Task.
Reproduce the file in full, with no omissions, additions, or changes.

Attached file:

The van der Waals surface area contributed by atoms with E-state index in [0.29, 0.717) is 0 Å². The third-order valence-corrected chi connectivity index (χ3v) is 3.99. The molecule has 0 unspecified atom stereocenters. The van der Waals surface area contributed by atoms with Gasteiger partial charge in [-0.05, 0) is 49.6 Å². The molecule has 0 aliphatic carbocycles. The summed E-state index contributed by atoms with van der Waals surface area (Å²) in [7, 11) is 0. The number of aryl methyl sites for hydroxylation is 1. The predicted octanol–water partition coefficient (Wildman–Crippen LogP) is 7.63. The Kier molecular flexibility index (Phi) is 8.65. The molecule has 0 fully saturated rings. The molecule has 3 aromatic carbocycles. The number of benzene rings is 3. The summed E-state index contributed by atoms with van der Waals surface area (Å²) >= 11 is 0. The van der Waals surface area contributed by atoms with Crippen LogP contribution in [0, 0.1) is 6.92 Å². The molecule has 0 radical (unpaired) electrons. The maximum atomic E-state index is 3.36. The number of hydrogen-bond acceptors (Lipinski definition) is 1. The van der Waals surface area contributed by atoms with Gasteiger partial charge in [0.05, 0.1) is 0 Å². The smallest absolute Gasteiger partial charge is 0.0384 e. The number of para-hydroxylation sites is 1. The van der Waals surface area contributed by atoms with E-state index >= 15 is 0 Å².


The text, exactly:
The van der Waals surface area contributed by atoms with E-state index in [0.29, 0.717) is 0 Å². The third-order valence-corrected chi connectivity index (χ3v) is 3.99. The molecule has 0 unspecified atom stereocenters. The van der Waals surface area contributed by atoms with Gasteiger partial charge in [-0.05, 0) is 49.6 Å². The molecule has 0 aliphatic carbocycles. The summed E-state index contributed by atoms with van der Waals surface area (Å²) in [7, 11) is 0. The number of aryl methyl sites for hydroxylation is 1. The predicted octanol–water partition coefficient (Wildman–Crippen LogP) is 7.63. The Kier molecular flexibility index (Phi) is 8.65. The molecule has 0 fully saturated rings. The molecule has 3 aromatic carbocycles. The number of benzene rings is 3. The summed E-state index contributed by atoms with van der Waals surface area (Å²) >= 11 is 0. The van der Waals surface area contributed by atoms with Crippen LogP contribution in [0, 0.1) is 6.92 Å². The molecule has 0 radical (unpaired) electrons. The maximum atomic E-state index is 3.36. The number of hydrogen-bond acceptors (Lipinski definition) is 1. The van der Waals surface area contributed by atoms with Gasteiger partial charge in [0.05, 0.1) is 0 Å². The smallest absolute Gasteiger partial charge is 0.0384 e. The number of para-hydroxylation sites is 1. The van der Waals surface area contributed by atoms with E-state index >= 15 is 0 Å².